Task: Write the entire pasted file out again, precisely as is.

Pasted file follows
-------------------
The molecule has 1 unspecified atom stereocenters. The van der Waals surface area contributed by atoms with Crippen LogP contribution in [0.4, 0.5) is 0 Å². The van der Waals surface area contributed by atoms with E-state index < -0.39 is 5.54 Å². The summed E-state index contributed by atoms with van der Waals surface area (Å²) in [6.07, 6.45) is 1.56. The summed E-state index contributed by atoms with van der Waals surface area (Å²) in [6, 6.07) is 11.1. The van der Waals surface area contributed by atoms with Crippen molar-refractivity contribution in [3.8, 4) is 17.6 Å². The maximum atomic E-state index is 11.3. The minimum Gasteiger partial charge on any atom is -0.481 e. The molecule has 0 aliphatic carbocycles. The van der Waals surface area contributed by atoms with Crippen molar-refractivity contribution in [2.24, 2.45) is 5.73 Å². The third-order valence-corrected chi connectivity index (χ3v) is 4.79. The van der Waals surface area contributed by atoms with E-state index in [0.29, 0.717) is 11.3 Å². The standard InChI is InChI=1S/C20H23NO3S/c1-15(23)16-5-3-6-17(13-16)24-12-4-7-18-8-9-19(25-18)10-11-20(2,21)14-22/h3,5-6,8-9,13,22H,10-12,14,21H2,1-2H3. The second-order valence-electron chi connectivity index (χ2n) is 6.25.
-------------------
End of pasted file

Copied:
The molecule has 1 unspecified atom stereocenters. The van der Waals surface area contributed by atoms with Crippen LogP contribution in [0.4, 0.5) is 0 Å². The van der Waals surface area contributed by atoms with E-state index < -0.39 is 5.54 Å². The summed E-state index contributed by atoms with van der Waals surface area (Å²) in [6.07, 6.45) is 1.56. The summed E-state index contributed by atoms with van der Waals surface area (Å²) in [6, 6.07) is 11.1. The van der Waals surface area contributed by atoms with Crippen molar-refractivity contribution in [3.8, 4) is 17.6 Å². The maximum atomic E-state index is 11.3. The minimum Gasteiger partial charge on any atom is -0.481 e. The molecule has 0 aliphatic carbocycles. The van der Waals surface area contributed by atoms with Crippen molar-refractivity contribution in [2.24, 2.45) is 5.73 Å². The third-order valence-corrected chi connectivity index (χ3v) is 4.79. The van der Waals surface area contributed by atoms with E-state index in [0.29, 0.717) is 11.3 Å². The standard InChI is InChI=1S/C20H23NO3S/c1-15(23)16-5-3-6-17(13-16)24-12-4-7-18-8-9-19(25-18)10-11-20(2,21)14-22/h3,5-6,8-9,13,22H,10-12,14,21H2,1-2H3. The second-order valence-electron chi connectivity index (χ2n) is 6.25.